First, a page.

Suit: SBF Had Eye on Buying Money-Laundering Haven

FTX founder wanted to scoop up island nation of Nauru, build bunker for the apocalypse, per suit
By Jenn Gidman,  Newser Staff
Posted Jul 24, 2023 9:20 AM CDT
Suit: SBF Wanted to Buy Island, Build Bunker for End-Times
FTX founder Sam Bankman-Fried leaves Manhattan federal court in New York on Feb. 16.   (AP Photo/John Minchillo, File)

Sam Bankman-Fried likely had a lot of plans for the billions of dollars once in his digital wallet, but one that hasn't been talked about yet was his idea to scoop up an island nation, build a bunker for himself and other elites in his movement, and ride out the apocalypse. That revelation comes in a new complaint filed last week by FTX, the crypto company Bankman-Fried founded, against SBF and three other ex-FTX execs, with a memo from Bankman-Fried's younger brother, Gabriel Bankman-Fried, outlining the potential purchase, per the Guardian.

The $1 billion suit on "one of the largest financial frauds in history," filed Thursday in federal bankruptcy court in Delaware, points to the memo exchanged between the younger Bankman-Fried and an FTX Foundation officer. It details a plan to "purchase the sovereign nation of Nauru in order to construct a 'bunker/shelter' that would be used for 'some event where 50%-99.99% of people die [to] ensure that most EAs [effective altruists] survive.'" Effective altruism is a controversial movement that's arisen over the past 10 years or so that counts the world's wealthiest among its adherents, with the goal to raise as much wealth as possible to mitigate some of the world's biggest issues.

The memo also talked of creating "sensible regulation around human genetic enhancement," and to construct a lab of some sort in the Micronesian state. The correspondence also noted that "probably there are other things it's useful to do with a sovereign country, too," though the memo didn't elaborate on what that meant. Quartz, does, however, provide more context on Nauru, located a couple of thousand miles northeast of Australia: It's notorious for money laundering. The Guardian notes the island became especially useful for that purpose in the '90s for Russian mobsters and al-Qaeda.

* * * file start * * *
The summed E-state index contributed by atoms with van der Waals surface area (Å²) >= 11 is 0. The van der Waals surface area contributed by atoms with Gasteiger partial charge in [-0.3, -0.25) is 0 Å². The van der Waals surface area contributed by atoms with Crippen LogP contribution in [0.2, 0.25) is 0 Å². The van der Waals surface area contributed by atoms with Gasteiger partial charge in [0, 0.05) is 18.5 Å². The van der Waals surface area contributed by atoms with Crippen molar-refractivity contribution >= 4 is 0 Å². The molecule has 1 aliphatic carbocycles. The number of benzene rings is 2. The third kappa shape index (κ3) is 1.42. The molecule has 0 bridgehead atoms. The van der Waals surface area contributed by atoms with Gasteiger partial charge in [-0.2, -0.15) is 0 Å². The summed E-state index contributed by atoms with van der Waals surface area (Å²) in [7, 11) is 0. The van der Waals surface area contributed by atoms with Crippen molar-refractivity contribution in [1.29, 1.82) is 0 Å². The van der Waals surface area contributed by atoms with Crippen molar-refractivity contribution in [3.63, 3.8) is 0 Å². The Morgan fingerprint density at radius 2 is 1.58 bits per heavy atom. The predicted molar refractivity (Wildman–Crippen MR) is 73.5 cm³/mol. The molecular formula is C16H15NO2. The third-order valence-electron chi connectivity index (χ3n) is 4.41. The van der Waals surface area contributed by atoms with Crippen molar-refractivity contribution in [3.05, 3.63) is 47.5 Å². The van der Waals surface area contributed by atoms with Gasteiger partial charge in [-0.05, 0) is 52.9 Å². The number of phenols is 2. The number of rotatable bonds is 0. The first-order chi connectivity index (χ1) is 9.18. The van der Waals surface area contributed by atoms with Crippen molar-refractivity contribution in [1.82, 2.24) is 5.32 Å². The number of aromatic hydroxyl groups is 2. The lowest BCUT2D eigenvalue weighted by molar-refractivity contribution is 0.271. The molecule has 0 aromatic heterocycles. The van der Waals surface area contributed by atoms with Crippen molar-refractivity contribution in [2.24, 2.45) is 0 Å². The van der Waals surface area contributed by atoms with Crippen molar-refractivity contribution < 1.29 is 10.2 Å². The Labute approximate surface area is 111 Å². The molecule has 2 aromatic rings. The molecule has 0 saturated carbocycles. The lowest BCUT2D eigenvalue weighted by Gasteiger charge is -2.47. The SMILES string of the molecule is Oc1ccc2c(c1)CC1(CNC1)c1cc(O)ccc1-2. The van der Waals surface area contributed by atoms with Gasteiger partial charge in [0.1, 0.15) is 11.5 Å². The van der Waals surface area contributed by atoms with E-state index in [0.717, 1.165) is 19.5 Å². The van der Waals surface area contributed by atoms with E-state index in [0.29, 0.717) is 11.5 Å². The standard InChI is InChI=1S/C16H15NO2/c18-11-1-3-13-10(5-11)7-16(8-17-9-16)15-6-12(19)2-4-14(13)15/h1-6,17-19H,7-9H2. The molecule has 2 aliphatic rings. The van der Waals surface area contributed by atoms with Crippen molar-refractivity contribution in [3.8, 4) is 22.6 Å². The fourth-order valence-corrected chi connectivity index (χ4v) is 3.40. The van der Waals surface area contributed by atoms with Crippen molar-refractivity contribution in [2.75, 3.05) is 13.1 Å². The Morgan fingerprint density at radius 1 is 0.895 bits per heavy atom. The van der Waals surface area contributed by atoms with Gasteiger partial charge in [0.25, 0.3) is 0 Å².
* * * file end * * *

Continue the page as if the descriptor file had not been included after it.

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Things got so bad that in 2002, the US Treasury officially declared Naura a money-laundering state. What Sam Bankman-Fried apparently hoped to do with both FTX and Nauru are eyebrow-raising partly because it seems to contrast with what the effective altruism movement is all about. Quartz notes that SBF's plans were basically to "make a few people very rich illegally, and use that money to hunker down on their own island, set their own rules, and escape a global calamity even as the world outside burned on." Bankman-Fried has been on home confinement at his parents' California home since his extradition from the Bahamas to the US in December. (More Sam Bankman-Fried stories.)

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